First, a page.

The Merriam-Webster online dictionary defines a civil war as “a war between opposing groups of citizens of the same country”. According to James Fearon of Stanford University, he defines a civil war as "a violent conflict within a country fought by organized groups that aim to take power at the center or in a region, or to change government policies”. Also back in the day, in my junior high social studies class, my teacher said to us that only roughly 1/3 of the population supported the rebels. Another third supported the king and the remainder just wanted to be left alone and live their lives.
As we all know one of the cores of the conflict that led up to the Revolutionary War was the idea of taxation/governance with representation. So the Rebels, to some degree, had tried to come to an accommodation with the King and his ministers that would allow them representation and say in how the colonies were run. They worked in the system with Ben Franklin as their representetive, but he was run out of the England and the colonies were told to follow government orders.
While reading this I keep thinking back to Ken Burns “The Civil War” and the many stories of brother against brother that made that conflict such a tragedy to so many families. From what little I know I see this preceded almost 80 years earlier in the conflict that gave birth to our nation. Rebel militia fought pitched battles with Tory volunteers, and many times neighbor fought neighbor and siblings killed each other.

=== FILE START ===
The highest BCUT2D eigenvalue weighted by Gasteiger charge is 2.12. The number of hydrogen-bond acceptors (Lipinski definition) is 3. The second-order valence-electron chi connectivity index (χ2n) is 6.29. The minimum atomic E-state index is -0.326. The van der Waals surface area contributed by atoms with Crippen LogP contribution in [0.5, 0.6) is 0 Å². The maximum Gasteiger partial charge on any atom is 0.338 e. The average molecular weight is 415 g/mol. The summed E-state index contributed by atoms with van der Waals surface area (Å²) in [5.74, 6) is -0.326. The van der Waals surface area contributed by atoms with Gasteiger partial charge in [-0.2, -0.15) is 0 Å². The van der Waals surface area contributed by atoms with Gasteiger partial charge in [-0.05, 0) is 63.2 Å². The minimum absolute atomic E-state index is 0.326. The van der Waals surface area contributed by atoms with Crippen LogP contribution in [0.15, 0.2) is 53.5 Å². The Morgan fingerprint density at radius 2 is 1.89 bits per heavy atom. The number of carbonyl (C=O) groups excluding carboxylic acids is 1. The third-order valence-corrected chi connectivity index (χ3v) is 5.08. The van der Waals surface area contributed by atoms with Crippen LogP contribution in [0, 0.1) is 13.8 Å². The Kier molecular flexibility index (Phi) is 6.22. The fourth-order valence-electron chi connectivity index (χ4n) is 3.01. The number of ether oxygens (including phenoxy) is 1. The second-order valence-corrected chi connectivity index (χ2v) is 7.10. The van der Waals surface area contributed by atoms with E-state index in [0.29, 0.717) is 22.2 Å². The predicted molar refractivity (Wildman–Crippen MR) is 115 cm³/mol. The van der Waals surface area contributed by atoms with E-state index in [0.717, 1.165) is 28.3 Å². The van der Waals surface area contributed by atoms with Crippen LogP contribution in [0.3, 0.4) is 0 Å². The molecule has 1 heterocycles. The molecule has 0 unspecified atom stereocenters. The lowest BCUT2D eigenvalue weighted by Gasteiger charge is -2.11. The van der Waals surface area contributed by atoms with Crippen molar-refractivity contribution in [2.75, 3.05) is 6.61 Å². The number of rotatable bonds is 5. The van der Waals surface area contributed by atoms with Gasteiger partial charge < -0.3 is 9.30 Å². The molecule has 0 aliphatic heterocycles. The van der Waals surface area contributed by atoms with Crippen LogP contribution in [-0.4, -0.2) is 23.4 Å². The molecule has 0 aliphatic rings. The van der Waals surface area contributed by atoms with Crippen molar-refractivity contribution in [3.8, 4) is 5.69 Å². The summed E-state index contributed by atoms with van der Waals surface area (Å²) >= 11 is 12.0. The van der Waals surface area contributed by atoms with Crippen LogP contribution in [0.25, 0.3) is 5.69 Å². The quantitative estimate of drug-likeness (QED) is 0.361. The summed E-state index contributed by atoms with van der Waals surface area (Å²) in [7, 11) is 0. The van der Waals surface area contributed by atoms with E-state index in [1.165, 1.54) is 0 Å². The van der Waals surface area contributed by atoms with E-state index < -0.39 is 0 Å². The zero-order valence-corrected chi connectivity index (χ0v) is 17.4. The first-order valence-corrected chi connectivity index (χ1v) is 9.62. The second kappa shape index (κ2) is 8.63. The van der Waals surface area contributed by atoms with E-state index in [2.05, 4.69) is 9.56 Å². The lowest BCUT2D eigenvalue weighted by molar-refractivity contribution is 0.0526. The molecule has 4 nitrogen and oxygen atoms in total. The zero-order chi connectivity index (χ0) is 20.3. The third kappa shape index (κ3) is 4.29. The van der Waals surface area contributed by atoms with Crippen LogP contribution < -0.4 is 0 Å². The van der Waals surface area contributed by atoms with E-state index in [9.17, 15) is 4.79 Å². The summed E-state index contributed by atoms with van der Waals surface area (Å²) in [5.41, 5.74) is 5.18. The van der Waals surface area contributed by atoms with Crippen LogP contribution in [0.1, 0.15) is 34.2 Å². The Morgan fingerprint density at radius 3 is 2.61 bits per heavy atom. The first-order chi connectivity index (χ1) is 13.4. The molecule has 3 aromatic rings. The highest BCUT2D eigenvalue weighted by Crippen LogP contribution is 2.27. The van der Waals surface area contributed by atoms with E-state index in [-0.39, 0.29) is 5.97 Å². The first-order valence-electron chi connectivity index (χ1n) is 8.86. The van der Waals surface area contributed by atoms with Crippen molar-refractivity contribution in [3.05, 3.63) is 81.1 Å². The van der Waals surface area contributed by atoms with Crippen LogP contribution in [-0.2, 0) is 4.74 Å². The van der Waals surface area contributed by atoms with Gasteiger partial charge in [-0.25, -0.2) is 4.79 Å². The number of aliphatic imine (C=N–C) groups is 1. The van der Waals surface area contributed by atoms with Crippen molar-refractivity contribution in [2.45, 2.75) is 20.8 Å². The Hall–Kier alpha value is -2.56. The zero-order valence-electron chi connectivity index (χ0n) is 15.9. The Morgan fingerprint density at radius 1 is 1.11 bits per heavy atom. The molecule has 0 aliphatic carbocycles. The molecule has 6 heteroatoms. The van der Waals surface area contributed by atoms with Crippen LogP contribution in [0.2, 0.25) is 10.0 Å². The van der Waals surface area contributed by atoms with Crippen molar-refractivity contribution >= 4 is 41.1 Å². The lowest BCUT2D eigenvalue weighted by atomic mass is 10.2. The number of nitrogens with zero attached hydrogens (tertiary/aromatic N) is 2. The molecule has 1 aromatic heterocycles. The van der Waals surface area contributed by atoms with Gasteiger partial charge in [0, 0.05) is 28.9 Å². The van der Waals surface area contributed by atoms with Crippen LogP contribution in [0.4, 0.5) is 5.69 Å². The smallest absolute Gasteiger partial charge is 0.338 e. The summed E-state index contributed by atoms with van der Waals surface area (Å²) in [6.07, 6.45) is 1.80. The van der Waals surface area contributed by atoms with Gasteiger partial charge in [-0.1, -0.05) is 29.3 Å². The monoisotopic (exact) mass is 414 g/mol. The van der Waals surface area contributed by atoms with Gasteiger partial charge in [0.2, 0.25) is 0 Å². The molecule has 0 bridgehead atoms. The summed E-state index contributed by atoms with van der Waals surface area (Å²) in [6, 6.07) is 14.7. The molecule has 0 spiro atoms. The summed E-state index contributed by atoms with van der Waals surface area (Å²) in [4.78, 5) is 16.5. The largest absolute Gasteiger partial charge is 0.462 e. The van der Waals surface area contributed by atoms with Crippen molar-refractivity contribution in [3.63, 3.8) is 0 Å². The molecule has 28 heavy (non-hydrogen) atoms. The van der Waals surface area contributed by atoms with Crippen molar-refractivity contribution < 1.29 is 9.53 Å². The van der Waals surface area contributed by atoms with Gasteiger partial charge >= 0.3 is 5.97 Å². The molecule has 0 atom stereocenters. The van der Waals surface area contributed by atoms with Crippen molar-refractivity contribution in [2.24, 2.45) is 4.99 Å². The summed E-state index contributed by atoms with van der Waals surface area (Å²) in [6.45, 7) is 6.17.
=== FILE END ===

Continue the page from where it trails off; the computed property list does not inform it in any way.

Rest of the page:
While many revolutions if not all of the armed ones take place in the form of a civil war we tend not to regard the conflict that formed the United States as such. That’s due the fact that the plucky rebels won against the king we were able to define our path and how much history we take from our former mother country. We now think the king was a tyrant and it was all live free or die, but in every way this was a conflict between two factions that were of the same nation, at least in the beginning.
Now all of this is feeling a bit poetic due to my lack of overall knowledge of the war and the tasty Serbian wine I’m drinking while writing this. So if anyone has some good history books of the Revolutionary War to recommend please shoot them my way. I’m curious to see if my feeling is correct and frankly I know so little about the founding of the nation I live in.
Time to fix that.
Thanks for reading.